Food cri­sis

Salvos urge help for unem­ployed

Pilbara News - - Front Page - Tom Zaun­mayr

A book teach­ing skin groups of the Ban­jima Peo­ple, writ­ten by an indige­nous au­thor, will be launched in Kar­ratha dur­ing NAIDOC week.

Ban­jima woman May Byrne took on the project in an ef­fort to clear up what she be­lieved was wrong in­for­ma­tion out there about her peo­ple. “An­thro­pol­o­gists come in and write the wrong stuff, not all of them but it’s the wrong in­for­ma­tion,” she said.

“I’ve al­ways wanted to do it, to teach my chil­dren and leave some­thing for their chil­dren.

“It’s good when we write it our way; when the lin­guists write we can’t un­der­stand it.”

The book uses pic­tures, graph­ics and small text blurbs to break down what, to out­siders, can seem a hard to com­pre­hend kin­ship sys­tem.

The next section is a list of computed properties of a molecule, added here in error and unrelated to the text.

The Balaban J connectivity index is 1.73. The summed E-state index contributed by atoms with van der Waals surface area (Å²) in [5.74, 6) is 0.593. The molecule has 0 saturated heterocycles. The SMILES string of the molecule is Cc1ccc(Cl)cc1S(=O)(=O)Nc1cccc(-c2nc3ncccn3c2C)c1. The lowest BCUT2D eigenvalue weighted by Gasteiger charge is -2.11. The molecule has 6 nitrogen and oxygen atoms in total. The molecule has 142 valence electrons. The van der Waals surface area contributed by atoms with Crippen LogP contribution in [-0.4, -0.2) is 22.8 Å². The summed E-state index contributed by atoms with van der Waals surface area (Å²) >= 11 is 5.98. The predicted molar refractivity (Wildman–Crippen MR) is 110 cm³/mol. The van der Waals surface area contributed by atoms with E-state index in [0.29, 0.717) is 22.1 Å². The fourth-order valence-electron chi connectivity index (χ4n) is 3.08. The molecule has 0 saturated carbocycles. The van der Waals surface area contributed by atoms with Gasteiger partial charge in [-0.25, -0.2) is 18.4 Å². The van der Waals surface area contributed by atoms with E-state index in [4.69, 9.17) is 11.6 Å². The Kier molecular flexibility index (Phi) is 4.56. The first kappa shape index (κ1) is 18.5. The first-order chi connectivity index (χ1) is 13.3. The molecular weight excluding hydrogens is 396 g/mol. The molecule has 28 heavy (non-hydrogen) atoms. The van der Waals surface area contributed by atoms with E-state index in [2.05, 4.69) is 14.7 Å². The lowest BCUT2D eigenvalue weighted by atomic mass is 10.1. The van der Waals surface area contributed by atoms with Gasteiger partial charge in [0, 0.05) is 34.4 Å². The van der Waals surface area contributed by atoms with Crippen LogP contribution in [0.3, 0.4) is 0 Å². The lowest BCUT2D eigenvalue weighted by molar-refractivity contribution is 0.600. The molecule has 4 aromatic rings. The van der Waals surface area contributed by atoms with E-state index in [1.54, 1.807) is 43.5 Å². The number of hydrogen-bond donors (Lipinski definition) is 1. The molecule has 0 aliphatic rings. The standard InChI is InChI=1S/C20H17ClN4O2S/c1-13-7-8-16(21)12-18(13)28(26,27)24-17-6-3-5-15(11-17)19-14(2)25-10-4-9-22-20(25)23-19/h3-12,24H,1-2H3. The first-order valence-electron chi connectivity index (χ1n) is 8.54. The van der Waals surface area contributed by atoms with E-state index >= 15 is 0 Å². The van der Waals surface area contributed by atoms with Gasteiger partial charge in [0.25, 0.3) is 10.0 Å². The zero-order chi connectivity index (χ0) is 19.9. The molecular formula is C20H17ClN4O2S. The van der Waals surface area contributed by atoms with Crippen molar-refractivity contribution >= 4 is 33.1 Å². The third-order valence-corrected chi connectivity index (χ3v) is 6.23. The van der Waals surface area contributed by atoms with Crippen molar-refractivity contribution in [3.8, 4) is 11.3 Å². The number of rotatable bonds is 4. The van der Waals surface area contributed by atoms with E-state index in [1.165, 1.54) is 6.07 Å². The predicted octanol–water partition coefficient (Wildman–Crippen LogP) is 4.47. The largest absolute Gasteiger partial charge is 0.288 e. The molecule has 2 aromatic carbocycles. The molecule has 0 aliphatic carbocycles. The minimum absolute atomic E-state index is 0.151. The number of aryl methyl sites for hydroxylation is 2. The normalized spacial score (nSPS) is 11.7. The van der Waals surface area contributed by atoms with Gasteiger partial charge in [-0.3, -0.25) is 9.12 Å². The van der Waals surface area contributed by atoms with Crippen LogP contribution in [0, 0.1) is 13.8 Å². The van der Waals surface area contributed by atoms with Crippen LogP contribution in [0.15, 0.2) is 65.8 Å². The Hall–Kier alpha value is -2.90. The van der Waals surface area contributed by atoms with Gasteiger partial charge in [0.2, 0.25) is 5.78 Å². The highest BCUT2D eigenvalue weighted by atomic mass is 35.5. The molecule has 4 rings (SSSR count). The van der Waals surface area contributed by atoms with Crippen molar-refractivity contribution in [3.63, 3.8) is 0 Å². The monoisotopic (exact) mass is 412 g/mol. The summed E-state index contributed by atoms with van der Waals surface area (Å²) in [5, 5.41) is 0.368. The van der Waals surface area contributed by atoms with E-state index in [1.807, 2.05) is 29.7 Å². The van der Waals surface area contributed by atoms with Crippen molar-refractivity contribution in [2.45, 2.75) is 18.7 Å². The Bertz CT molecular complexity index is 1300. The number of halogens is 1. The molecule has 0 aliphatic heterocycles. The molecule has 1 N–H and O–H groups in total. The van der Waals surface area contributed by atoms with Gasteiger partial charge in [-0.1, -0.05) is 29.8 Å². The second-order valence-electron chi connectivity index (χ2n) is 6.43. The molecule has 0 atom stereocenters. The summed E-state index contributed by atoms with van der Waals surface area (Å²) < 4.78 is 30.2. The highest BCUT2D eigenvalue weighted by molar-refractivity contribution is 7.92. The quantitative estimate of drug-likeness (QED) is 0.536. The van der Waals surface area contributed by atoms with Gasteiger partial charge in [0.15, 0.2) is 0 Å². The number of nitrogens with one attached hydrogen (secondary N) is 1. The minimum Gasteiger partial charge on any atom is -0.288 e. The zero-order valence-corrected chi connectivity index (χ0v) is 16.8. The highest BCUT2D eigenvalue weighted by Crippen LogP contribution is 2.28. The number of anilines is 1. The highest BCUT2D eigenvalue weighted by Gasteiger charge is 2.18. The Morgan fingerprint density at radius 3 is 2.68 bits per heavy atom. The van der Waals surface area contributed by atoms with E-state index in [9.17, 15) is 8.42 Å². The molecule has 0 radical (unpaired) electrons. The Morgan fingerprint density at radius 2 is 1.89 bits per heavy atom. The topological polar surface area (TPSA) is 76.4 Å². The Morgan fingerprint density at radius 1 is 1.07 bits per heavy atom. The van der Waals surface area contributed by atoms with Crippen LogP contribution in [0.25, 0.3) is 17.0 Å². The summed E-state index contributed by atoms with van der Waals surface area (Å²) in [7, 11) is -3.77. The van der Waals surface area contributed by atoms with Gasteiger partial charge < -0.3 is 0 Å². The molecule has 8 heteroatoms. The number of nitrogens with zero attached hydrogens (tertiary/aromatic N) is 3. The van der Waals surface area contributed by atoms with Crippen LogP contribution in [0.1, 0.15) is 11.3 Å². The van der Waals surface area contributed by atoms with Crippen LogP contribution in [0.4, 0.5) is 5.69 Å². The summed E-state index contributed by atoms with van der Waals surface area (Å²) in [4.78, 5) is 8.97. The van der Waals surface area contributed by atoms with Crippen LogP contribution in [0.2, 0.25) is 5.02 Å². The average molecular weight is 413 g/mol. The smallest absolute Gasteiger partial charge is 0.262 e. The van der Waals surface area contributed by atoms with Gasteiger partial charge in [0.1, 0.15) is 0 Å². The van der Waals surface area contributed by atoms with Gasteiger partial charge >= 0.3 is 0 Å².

It also con­tains a his­tory of Mi­lyu­ranba Ban­jima an­ces­tors, cul­ture and di­alect.

The book was so well re­ceived by the Kar­ratha li­brary that it was sug­gested to be sent to higher places, ac­cord­ing to Ms Byrne.

“They read it and said there’s a lot of in­for­ma­tion in there; it’s the first one in the Pil­bara,” she said.

“The li­brary said to put two into the State Li­brary be­cause noth­ing is writ­ten like this.”

The launch of Mi­lyu­ranba Ban­jima will be held on July 7.

Pic­ture: Tom Zaun­mayr

May Byrne with sis­ter Bev­er­ley and her book Mi­lyu­ranba Ban­jima.

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